DISSEMINATION: Ifakara, stakeholders discuss project findings in Dodoma
Ifakara Health Institute scientists implementing the Research for Development (R4D) study met with stakeholders in Dodoma, where they shared and discussed research findings generated from a combination of studies based on the R4D phase II.
The R4D project, entitled “Health systems governance for an Inclusive and sustainable social health protection in Tanzania” explored how governance influenced the implementation of health financing policies and social health protection schemes in Tanzania in particular, the National Health Insurance Funds (NHIF) and Community Health Funds (CHF).
During the meeting held on Monday, April 24, 2023, in Dodoma, participants were presented with a synthesis of evidence generated from the R4D phase II research in Tanzania followed by group discussions involving all attendees from the Ministry of Health (MOH), NHIF, CHF, and President's Office-Regional Administration and Local Governments (PO-RALG).
A total of 15 representatives including the Assistant Director of Public and Private Hospitals, MoH, Dr. Pius Horumpende, and Heads of units from NHIF/ICHF were present.
Ifakara researchers Dr. Sally Mtenga, the Principal Investigator of the R4D project in Tanzania along with Dr. Grace Mhalu, the Co-Investigator chaired the sessions of the meeting. They were accompanied by two PhD students from Swiss TPH, Doris Afriyie and Brady Hooley who contributed to some of the studies of the R4D project.
“The aim is to disseminate such evidence and promote relevant policy and program actions that would improve the health and welfare of the communities in Tanzania,” said Dr. Sally during the opening session.
Doris Afriyie presented findings from a study that examined governance factors affecting the implementation of health financing reforms in Tanzania with a focus on improved community health funds (iCHF).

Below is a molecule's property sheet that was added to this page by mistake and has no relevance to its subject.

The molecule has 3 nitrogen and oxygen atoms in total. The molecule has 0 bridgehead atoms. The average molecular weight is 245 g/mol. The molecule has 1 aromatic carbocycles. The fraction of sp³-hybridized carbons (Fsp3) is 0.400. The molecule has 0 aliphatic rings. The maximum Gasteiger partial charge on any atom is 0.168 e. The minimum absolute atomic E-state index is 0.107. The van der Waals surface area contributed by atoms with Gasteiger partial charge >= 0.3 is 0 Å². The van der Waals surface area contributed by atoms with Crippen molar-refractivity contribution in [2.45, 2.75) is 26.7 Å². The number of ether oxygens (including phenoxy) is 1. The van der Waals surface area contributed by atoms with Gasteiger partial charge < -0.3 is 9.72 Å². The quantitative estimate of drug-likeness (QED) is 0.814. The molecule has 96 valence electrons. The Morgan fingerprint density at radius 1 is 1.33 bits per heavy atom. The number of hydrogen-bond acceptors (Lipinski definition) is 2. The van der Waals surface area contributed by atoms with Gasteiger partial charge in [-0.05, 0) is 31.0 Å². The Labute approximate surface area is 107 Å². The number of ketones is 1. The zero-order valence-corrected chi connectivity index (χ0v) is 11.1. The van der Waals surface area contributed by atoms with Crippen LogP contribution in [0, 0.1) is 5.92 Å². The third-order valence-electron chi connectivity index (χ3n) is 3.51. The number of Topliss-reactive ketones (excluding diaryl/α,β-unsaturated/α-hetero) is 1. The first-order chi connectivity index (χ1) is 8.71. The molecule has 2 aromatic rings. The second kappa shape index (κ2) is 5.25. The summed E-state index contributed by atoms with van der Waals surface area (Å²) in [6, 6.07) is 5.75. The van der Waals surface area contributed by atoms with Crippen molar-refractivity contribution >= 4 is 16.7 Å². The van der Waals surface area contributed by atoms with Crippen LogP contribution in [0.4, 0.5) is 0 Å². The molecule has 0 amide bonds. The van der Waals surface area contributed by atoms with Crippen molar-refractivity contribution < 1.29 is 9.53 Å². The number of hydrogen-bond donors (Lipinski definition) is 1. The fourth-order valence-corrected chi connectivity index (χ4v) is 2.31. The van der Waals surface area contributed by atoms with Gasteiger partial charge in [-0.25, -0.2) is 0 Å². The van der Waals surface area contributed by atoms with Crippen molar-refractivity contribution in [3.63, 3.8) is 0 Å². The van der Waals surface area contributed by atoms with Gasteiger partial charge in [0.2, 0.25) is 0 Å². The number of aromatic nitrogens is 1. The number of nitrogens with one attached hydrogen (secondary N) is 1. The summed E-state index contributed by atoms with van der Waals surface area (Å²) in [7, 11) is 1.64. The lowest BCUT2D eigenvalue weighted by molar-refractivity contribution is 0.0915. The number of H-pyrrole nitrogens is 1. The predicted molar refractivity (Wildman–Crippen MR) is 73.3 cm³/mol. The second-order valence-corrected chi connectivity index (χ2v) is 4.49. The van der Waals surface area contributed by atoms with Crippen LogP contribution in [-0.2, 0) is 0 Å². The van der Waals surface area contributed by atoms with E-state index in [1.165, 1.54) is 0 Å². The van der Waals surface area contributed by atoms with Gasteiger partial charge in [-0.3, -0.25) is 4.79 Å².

In her presentation, Ms. Afiriyie mentioned a lack of transparency, limited involvement of the private sector in service delivery, weak accountability for revenues generated from the community level and limited resources due to iCHF design as factors hindering the implementation of health financing in Tanzania.
In another presenter, Brady Hooley also a PhD student from Swiss TPH, shared findings from a study investigating the costs of centralized non-communicable diseases (NCDs) care. The study emphasized the need for both strengthening primary care and social health protection schemes to achieve quality care for NCD patients in the long run.
In 2019, Ifakara Health Institute embarked on a journey which aimed to find solutions and contribute towards improved enrolment, inclusiveness and sustainable social health protection schemes in Tanzania by implementing the R4D project.
The three-year project aim was to investigate entry doors for strengthening the health financing policy of existing social health protection schemes in Tanzania with a focus on governance. Several studies have been conducted as part of R4D phase II across three study sites which include Dodoma, Dar es Salaam and Kilimanjaro regions.